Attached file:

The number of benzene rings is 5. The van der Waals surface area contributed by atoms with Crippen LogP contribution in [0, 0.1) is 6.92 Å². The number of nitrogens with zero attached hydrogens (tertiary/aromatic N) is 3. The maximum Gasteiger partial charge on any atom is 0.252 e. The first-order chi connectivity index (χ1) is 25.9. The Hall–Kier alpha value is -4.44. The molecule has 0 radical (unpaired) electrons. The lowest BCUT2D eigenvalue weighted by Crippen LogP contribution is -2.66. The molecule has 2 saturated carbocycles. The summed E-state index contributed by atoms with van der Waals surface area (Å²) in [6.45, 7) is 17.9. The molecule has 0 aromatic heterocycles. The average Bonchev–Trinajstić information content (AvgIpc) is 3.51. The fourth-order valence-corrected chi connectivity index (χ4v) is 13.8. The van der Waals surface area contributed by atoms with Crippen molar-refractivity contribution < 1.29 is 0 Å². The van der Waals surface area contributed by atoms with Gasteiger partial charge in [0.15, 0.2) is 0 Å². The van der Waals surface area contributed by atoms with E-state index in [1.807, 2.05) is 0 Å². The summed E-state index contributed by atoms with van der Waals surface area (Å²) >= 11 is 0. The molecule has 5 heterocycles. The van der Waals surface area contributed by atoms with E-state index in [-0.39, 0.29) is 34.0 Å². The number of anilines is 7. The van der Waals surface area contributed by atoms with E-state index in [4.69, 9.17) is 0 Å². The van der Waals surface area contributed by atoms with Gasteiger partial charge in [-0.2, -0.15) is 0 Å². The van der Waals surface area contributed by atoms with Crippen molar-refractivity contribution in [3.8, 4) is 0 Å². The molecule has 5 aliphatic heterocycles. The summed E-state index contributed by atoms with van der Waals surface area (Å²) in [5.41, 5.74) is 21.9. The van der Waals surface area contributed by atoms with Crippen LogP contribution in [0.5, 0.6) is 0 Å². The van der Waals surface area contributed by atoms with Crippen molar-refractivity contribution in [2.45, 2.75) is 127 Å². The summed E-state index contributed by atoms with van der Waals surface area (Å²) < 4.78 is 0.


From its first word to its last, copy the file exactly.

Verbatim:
The number of benzene rings is 5. The van der Waals surface area contributed by atoms with Crippen LogP contribution in [0, 0.1) is 6.92 Å². The number of nitrogens with zero attached hydrogens (tertiary/aromatic N) is 3. The maximum Gasteiger partial charge on any atom is 0.252 e. The first-order chi connectivity index (χ1) is 25.9. The Hall–Kier alpha value is -4.44. The molecule has 0 radical (unpaired) electrons. The lowest BCUT2D eigenvalue weighted by Crippen LogP contribution is -2.66. The molecule has 2 saturated carbocycles. The summed E-state index contributed by atoms with van der Waals surface area (Å²) in [6.45, 7) is 17.9. The molecule has 0 aromatic heterocycles. The average Bonchev–Trinajstić information content (AvgIpc) is 3.51. The fourth-order valence-corrected chi connectivity index (χ4v) is 13.8. The van der Waals surface area contributed by atoms with Crippen molar-refractivity contribution < 1.29 is 0 Å². The van der Waals surface area contributed by atoms with Gasteiger partial charge in [0.15, 0.2) is 0 Å². The van der Waals surface area contributed by atoms with E-state index in [1.807, 2.05) is 0 Å². The summed E-state index contributed by atoms with van der Waals surface area (Å²) >= 11 is 0. The molecule has 5 heterocycles. The van der Waals surface area contributed by atoms with E-state index in [-0.39, 0.29) is 34.0 Å². The number of anilines is 7. The van der Waals surface area contributed by atoms with E-state index in [4.69, 9.17) is 0 Å². The van der Waals surface area contributed by atoms with Gasteiger partial charge in [-0.2, -0.15) is 0 Å². The van der Waals surface area contributed by atoms with Crippen molar-refractivity contribution in [3.8, 4) is 0 Å². The molecule has 5 aliphatic heterocycles. The summed E-state index contributed by atoms with van der Waals surface area (Å²) in [5.41, 5.74) is 21.9. The van der Waals surface area contributed by atoms with Crippen LogP contribution in [0.5, 0.6) is 0 Å². The van der Waals surface area contributed by atoms with Crippen molar-refractivity contribution in [2.45, 2.75) is 127 Å². The summed E-state index contributed by atoms with van der Waals surface area (Å²) < 4.78 is 0.